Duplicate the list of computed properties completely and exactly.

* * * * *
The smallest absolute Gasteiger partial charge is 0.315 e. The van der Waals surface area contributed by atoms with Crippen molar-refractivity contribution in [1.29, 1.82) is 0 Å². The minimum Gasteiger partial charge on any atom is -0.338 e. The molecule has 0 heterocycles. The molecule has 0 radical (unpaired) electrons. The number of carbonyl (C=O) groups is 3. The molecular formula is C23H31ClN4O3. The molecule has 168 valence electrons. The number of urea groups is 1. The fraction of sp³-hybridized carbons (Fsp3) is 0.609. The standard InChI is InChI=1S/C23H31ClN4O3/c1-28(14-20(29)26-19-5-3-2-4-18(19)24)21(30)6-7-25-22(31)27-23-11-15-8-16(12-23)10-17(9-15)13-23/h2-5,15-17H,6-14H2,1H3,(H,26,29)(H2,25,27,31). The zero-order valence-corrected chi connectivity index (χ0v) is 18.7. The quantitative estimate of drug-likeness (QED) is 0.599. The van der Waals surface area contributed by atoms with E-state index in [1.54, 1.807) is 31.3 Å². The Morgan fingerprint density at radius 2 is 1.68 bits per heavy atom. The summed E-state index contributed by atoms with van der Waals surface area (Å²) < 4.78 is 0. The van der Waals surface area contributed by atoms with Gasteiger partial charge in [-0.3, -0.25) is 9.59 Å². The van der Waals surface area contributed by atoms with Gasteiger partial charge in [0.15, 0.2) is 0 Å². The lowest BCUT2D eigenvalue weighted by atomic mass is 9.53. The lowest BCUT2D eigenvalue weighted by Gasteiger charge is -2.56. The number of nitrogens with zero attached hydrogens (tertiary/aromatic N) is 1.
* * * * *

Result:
The smallest absolute Gasteiger partial charge is 0.315 e. The van der Waals surface area contributed by atoms with Crippen molar-refractivity contribution in [1.29, 1.82) is 0 Å². The minimum Gasteiger partial charge on any atom is -0.338 e. The molecule has 0 heterocycles. The molecule has 0 radical (unpaired) electrons. The number of carbonyl (C=O) groups is 3. The molecular formula is C23H31ClN4O3. The molecule has 168 valence electrons. The number of urea groups is 1. The fraction of sp³-hybridized carbons (Fsp3) is 0.609. The standard InChI is InChI=1S/C23H31ClN4O3/c1-28(14-20(29)26-19-5-3-2-4-18(19)24)21(30)6-7-25-22(31)27-23-11-15-8-16(12-23)10-17(9-15)13-23/h2-5,15-17H,6-14H2,1H3,(H,26,29)(H2,25,27,31). The zero-order valence-corrected chi connectivity index (χ0v) is 18.7. The quantitative estimate of drug-likeness (QED) is 0.599. The van der Waals surface area contributed by atoms with E-state index in [1.54, 1.807) is 31.3 Å². The Morgan fingerprint density at radius 2 is 1.68 bits per heavy atom. The summed E-state index contributed by atoms with van der Waals surface area (Å²) < 4.78 is 0. The van der Waals surface area contributed by atoms with Gasteiger partial charge in [-0.3, -0.25) is 9.59 Å². The van der Waals surface area contributed by atoms with Gasteiger partial charge in [0.15, 0.2) is 0 Å². The lowest BCUT2D eigenvalue weighted by atomic mass is 9.53. The lowest BCUT2D eigenvalue weighted by Gasteiger charge is -2.56. The number of nitrogens with zero attached hydrogens (tertiary/aromatic N) is 1.